"Hello, Lily," she said, not looking up from the book.
"But I didn't make a sound!" came an exasperated reply. "How could you know I was here?"
"It's an eldritch power. Elder sisters always know when their younger siblings are creeping up on them."
"No they don't. Rose is two years older than me, and she never knows when I'm sneaking up behind her. I could be wearing bells and it wouldn't matter. But you always know."
"Make that eldest sisters, then." Ivy looked up as Lily flounced into the room. She was trying to scowl but wasn't doing a very good job of it. Lily had a soft oval face and a pink mouth that seemed designed only for laughing.
"So why were you spying on me?"
"I was waiting to see if you'd run into a wall."
"You would have been waiting a very long time, then. I never run into walls."
Lily drooped onto one of the sofas. "I suppose not. But you should run into them, walking and reading at the same time as you do. Why do you bother?"
This question startled Ivy; she wasn't certain she knew the answer. "There's so much to learn. I suppose I don't want to waste a moment. So if I can read while I'm out on my errands, so much the better. Besides, walking helps me to think."
Only that wasn't entirely right. When she was reading, Ivy could feel herself filling up with jittery energy, just as the air had that afternoon when the storm was gathering. Walking was her way to release it, her lightning and thunder.
"Mother says there are so many books in this house it could drive a person mad. She says they used to multiply like mice and that Father was always reading five at once."
Ivy smiled again. "Yes, he was. I can't picture him without a book in his hands. And another in his pocket."
"But he doesn't read anymore. He just gets books out and scatters them around." Lily plucked at the ribbons on her dress. "Do you think Mother is right? Do you think it was too many books that made Father mad?"
Ivy intended to utter a firm reprimand, but at that moment Rose appeared in the doorway. Rose was biting her lower lip, concentrating on the tray in her hands as she advanced slowly into the parlor.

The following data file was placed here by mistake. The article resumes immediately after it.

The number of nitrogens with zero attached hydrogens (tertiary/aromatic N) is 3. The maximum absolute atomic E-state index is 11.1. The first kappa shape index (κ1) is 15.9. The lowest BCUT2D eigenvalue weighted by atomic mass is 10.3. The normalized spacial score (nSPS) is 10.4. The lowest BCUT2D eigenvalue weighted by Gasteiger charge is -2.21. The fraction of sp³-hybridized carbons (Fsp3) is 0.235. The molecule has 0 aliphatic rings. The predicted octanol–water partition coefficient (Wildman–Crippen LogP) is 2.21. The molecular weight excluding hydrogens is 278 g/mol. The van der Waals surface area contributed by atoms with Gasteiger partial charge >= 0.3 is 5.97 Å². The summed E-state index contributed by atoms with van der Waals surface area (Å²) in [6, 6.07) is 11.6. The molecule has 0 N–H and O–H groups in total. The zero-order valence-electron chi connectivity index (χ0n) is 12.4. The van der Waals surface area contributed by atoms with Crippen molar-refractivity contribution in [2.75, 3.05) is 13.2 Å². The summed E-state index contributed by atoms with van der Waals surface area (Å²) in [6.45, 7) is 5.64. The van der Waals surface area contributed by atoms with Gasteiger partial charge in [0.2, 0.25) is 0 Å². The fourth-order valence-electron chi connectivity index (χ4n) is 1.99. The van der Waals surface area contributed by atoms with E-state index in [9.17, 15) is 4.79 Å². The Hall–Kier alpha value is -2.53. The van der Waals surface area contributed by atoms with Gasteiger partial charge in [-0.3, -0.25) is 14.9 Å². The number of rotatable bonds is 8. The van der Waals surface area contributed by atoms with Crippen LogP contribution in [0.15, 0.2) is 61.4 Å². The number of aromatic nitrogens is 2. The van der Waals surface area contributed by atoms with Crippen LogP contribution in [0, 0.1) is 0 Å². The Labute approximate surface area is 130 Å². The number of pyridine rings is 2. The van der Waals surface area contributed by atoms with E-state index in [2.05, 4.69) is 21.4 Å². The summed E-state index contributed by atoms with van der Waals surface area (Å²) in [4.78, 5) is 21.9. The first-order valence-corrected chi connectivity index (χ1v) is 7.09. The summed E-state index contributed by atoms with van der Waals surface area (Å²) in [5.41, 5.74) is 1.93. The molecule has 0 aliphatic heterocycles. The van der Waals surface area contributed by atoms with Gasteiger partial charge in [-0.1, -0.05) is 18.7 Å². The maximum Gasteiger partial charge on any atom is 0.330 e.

"Look, we brought you your tea," Lily said. "Mrs. Murch had forgotten all about it, as Mother wouldn't stop talking to her. Something about eels or peels, I couldn't tell which. But I saw it sitting on the sideboard, and Mrs. Murch said it was for you. We aren't having eels for supper, are we?"
Ivy set down her book and hurried forward, taking the tray from her sister and setting it down. "Thank you, Rose."
Rose was seventeen and the tallest of the three sisters, though she was younger than Ivy by five years. Of course, even Lily was taller than Ivy now, and she was only fifteen. Ivy poured a cup of the tea and took a sip. It was stone cold.
"Is it good?" Rose said.
Ivy smiled. "It's lovely. Thank you."
Rose smiled too, then sat at the pianoforte. She never pressed the keys, but she liked to run her fingers up and down the keyboard, touching first only the black keys, then only the white.
"Here, Rose, I'll play for us," Lily said, rising from the sofa and parading to the pianoforte. She alighted on the bench, scooting Rose to one side, and opened a book of music. "You can flip the pages for me."
Rose shook her head. "I won't know when to turn them."
"I'll make a signal when I'm ready. Like this." Lily gave a grand nod, as a queen might when greeting a courtier, then placed her hands on the keys. A brooding music filled the parlor. Their mother complained that Lily only ever played gloomy songs, and Ivy would not argue that her youngest sister had a proclivity for rumbling and dissonant pieces. However, even Mrs. Lockwell had to admit that Lily's skill was great.
Rose tilted her head, staring at the keys, fascinated by the music–so much so that, when Lily reached the end of a page and her flamboyant nod resulted in no noticeable effect, she was forced to give her sister a nudge. Rose hastily turned the page, and the music continued.
To that portentous accompaniment, Ivy picked up her book and resumed her reading. And soon her pacing. In Ivy's experience, books about magicians always went into great detail about what the magicians did but never how they did it. This book was different. After recounting the events of the battle of Selburn Howe, the author went on to describe the means Slade Vordigan used to conjure the shadow army, which the narrator claimed to have witnessed firsthand. Her pace quickening, Ivy read the account again.